Today there is more pressure on groups to tour and play live than ever before. Thanks to free streaming services, recorded music is now so easily accessible and somewhat devalued in monetary terms that the public want unique, one-off experiences in exchange for their hard-earned cash.
Over the last decade or so, the term "festival season" has been coined in response to the upsurge of summer events, largely held in rural locations and attended by tens of thousands of campers. But if the idea of standing knee-deep in mud, watching via video screen as the usual artists go through the motions on a stage miles away, while a teenager throws up next to you isn't that appealing, perhaps an "urban festival" might be for you.
There are many reasons why an inner-city happening is a good idea. Both large-scale, corporate promoters and more specialist, DIY music fans can set up an event and choose the size to suit their ambitions. And if organisers are using a city's established music venues, they needn't worry about PA systems, bar staff or security - that's all in place.
From a punter's perspective, there is no need for wellies, waterproofs, sunscreen or midge repellent, and the chances are that the bands on offer will actually sound good in a custom-designed concert hall. Locally, you have to acknowledge the success of Fence Records' Homegame events in Anstruther, Glasgow's eclectic Stag And Dagger all-dayers, Cry Parrot's Music Language extravaganzas and the Wide Days music conference in Edinburgh - not to mention the countless jazz and classical festivals littered across the country.
Don't get me wrong, I enjoy an outdoor gathering as much as the next person, especially if the location is beautiful, the weather is kind, the crowd affable, and the line-up nicely diverse and varied. But so often that isn't the case.
And at an urban event, you can access all the concerts and return to your home, hotel or B&B for a shower and a decent night's sleep afterwards. Not a drunken bongo-player or Wonderwall aficionado in earshot - how civilised!
Urban events tend to be meticulously curated as well. Open-air celebrations aim to maximise audience attendance into the thousands, whereas inner-city festivals are limited by the size of their venues and therefore have to cope with less people. As a result, you often get the chance to see more interesting, cutting-edge and minority performances rather than simply household names.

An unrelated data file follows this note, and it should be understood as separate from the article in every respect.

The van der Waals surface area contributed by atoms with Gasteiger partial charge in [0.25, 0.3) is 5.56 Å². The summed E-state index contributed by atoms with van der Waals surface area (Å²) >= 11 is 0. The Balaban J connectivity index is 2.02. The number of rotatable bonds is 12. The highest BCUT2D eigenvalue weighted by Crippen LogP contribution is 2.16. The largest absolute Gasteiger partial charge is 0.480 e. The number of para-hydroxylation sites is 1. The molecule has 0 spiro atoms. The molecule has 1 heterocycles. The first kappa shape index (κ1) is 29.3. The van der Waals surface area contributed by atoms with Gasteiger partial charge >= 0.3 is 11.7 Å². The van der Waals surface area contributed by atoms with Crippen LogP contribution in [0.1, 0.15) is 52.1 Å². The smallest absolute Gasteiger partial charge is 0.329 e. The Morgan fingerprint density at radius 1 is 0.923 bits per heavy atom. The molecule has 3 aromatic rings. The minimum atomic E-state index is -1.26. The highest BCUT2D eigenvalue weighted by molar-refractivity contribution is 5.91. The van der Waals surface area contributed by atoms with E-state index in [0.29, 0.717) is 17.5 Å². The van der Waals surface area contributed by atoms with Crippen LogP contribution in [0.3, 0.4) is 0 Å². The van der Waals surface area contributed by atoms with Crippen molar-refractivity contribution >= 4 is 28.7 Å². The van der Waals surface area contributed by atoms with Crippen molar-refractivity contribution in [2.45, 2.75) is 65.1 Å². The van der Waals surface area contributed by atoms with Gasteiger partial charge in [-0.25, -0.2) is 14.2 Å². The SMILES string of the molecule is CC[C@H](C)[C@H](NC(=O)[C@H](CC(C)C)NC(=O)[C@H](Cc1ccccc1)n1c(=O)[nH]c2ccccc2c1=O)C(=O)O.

Music business events such as In The City, South By South West and The Great Escape initially led the way, but non-industry orientated promoters have taken their cue and decided to go it alone, which can only be a good thing. Now we have events for fans of all ages, interests and denominations, disenfranchised by the bucolic mud-fests of the British summer.
Over the next few weeks, a series of epicurean music feasts are about to take place for Scotland's more discerning listeners. At the ever-visionary Platform arts complex in Easterhouse, the next instalment of the Eastern Promise festival sees alt-folk, indie-rock and experimentalism collide on a mercurial bill, with home-grown heroes James Yorkston and The Vaselines headlining on October 4 and 5.
Edinburgh hosts two more events in October: Haddowfest on Friday 11 and Saturday 12 in the capital, utilising everywhere from larger halls such as the Picture House down to small, underground caverns like Sneaky Pete's. With a bill of local talent and international acts, headliners include folk-rockers Dry The River and exemplary post-hardcore indie tykes We Were Promised Jetpacks.
Another new and intriguing addition to any diary should be the Pleasance Sessions, which take place between October 10-26. The beautiful, wood-panelled Pleasance Theatre now boasts a year-round programme, and this set of gigs sees the cream of Scotland's indie, electronic and acoustic scenes come together over the two weeks. Ground-breaking artists such as Sparrow & The Workshop, The Pictish Trail, Conquering Animal Sound and Miaoux Miaoux are a few of the highlights of these evening concerts curated by a succession of local labels and outfits.
As you read this, I'm returning from a European event much like the ones I've just described. Hamburg is home to the acclaimed Reeperbahn Festival in the city's notorious red-light district and 24-hour party zone. This year it hosts a programme that stretches across more than 70 venues, with up-and-coming wannabes sidling up to well-known figures on the international music scene. Performers included Anna Calvi, Mum, Efterklang, 65 Days Of Static, Built To Spill, Roosevelt and even James Blunt. Oh, and the beer tasted great too… Designed for music lovers, industry professionals and art enthusiasts, it's Germany's largest club festival and certainly warrants your attention.
There is of course more than enough room for both indoor and outdoor festivals throughout the year at home and abroad, and the appetite from artists and ticket-buyers alike seems to prove exactly that. But as summer fades into distant memory and harsher climes descend upon us, I certainly know where I want to be when experiencing live music in Northern Europe. Shut those doors and turn it up!
Vic Galloway presents on BBC Radio Scotland on Mondays, 8.05-10pm, and co-hosts Rapal TV on BBC Alba on Thursdays, 10pm. His book Songs In The Key Of Fife is out now, published by Polygon. Contact Vic at www.twitter.com/vicgalloway.